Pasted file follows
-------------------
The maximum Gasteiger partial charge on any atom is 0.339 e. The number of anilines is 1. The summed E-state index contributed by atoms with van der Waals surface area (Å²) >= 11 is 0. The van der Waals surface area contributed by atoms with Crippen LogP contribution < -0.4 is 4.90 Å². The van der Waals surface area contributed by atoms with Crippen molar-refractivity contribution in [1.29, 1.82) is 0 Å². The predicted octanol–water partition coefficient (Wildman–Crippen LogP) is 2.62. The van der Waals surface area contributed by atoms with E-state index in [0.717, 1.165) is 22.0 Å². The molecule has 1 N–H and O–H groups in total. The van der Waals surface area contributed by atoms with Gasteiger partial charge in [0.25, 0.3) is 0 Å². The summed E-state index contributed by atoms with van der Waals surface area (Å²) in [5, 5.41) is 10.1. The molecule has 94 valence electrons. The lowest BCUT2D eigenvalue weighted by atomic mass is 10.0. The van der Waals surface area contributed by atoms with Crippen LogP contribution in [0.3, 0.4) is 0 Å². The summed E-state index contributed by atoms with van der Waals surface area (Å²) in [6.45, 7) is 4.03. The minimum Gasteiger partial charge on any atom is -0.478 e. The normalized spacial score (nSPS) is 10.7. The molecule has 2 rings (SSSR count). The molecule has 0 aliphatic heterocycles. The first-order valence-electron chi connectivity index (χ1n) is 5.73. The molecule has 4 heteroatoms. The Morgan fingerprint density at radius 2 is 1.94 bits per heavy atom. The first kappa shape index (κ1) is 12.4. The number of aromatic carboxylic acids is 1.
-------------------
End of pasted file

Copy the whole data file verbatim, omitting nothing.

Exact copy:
The maximum Gasteiger partial charge on any atom is 0.339 e. The number of anilines is 1. The summed E-state index contributed by atoms with van der Waals surface area (Å²) >= 11 is 0. The van der Waals surface area contributed by atoms with Crippen LogP contribution < -0.4 is 4.90 Å². The van der Waals surface area contributed by atoms with Crippen molar-refractivity contribution in [1.29, 1.82) is 0 Å². The predicted octanol–water partition coefficient (Wildman–Crippen LogP) is 2.62. The van der Waals surface area contributed by atoms with E-state index in [0.717, 1.165) is 22.0 Å². The molecule has 1 N–H and O–H groups in total. The van der Waals surface area contributed by atoms with Gasteiger partial charge in [0.25, 0.3) is 0 Å². The summed E-state index contributed by atoms with van der Waals surface area (Å²) in [5, 5.41) is 10.1. The molecule has 94 valence electrons. The lowest BCUT2D eigenvalue weighted by atomic mass is 10.0. The van der Waals surface area contributed by atoms with Crippen LogP contribution in [0.3, 0.4) is 0 Å². The summed E-state index contributed by atoms with van der Waals surface area (Å²) in [6.45, 7) is 4.03. The minimum Gasteiger partial charge on any atom is -0.478 e. The normalized spacial score (nSPS) is 10.7. The molecule has 2 rings (SSSR count). The molecule has 0 aliphatic heterocycles. The first-order valence-electron chi connectivity index (χ1n) is 5.73. The molecule has 4 heteroatoms. The Morgan fingerprint density at radius 2 is 1.94 bits per heavy atom. The first kappa shape index (κ1) is 12.4. The number of aromatic carboxylic acids is 1.